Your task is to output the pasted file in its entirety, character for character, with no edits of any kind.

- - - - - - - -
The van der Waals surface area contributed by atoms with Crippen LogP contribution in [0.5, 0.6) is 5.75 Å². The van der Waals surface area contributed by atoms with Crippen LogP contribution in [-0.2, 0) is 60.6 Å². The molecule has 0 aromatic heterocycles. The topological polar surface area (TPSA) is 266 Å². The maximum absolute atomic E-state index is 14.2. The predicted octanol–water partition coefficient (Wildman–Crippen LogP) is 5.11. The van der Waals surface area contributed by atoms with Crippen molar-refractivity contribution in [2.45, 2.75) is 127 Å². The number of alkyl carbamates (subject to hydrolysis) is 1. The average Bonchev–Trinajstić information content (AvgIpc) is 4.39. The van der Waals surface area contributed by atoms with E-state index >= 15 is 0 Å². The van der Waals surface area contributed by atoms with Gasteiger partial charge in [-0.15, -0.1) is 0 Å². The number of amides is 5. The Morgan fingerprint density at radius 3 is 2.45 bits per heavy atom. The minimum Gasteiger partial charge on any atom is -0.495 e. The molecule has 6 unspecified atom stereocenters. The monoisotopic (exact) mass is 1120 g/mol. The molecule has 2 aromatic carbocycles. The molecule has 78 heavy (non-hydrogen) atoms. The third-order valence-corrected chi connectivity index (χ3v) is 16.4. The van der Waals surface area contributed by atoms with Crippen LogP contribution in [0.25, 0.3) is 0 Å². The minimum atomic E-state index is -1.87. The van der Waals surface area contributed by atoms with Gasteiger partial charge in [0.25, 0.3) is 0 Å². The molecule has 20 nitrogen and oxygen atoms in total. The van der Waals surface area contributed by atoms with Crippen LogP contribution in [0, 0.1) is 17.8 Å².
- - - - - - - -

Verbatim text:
The van der Waals surface area contributed by atoms with Crippen LogP contribution in [0.5, 0.6) is 5.75 Å². The van der Waals surface area contributed by atoms with Crippen LogP contribution in [-0.2, 0) is 60.6 Å². The molecule has 0 aromatic heterocycles. The topological polar surface area (TPSA) is 266 Å². The maximum absolute atomic E-state index is 14.2. The predicted octanol–water partition coefficient (Wildman–Crippen LogP) is 5.11. The van der Waals surface area contributed by atoms with Crippen molar-refractivity contribution in [2.45, 2.75) is 127 Å². The number of alkyl carbamates (subject to hydrolysis) is 1. The average Bonchev–Trinajstić information content (AvgIpc) is 4.39. The van der Waals surface area contributed by atoms with E-state index >= 15 is 0 Å². The van der Waals surface area contributed by atoms with Gasteiger partial charge in [-0.15, -0.1) is 0 Å². The number of amides is 5. The Morgan fingerprint density at radius 3 is 2.45 bits per heavy atom. The minimum Gasteiger partial charge on any atom is -0.495 e. The molecule has 6 unspecified atom stereocenters. The monoisotopic (exact) mass is 1120 g/mol. The molecule has 2 aromatic carbocycles. The molecule has 78 heavy (non-hydrogen) atoms. The third-order valence-corrected chi connectivity index (χ3v) is 16.4. The van der Waals surface area contributed by atoms with Crippen LogP contribution in [0.25, 0.3) is 0 Å². The minimum atomic E-state index is -1.87. The van der Waals surface area contributed by atoms with Gasteiger partial charge in [0.25, 0.3) is 0 Å². The molecule has 20 nitrogen and oxygen atoms in total. The van der Waals surface area contributed by atoms with Crippen LogP contribution in [0, 0.1) is 17.8 Å².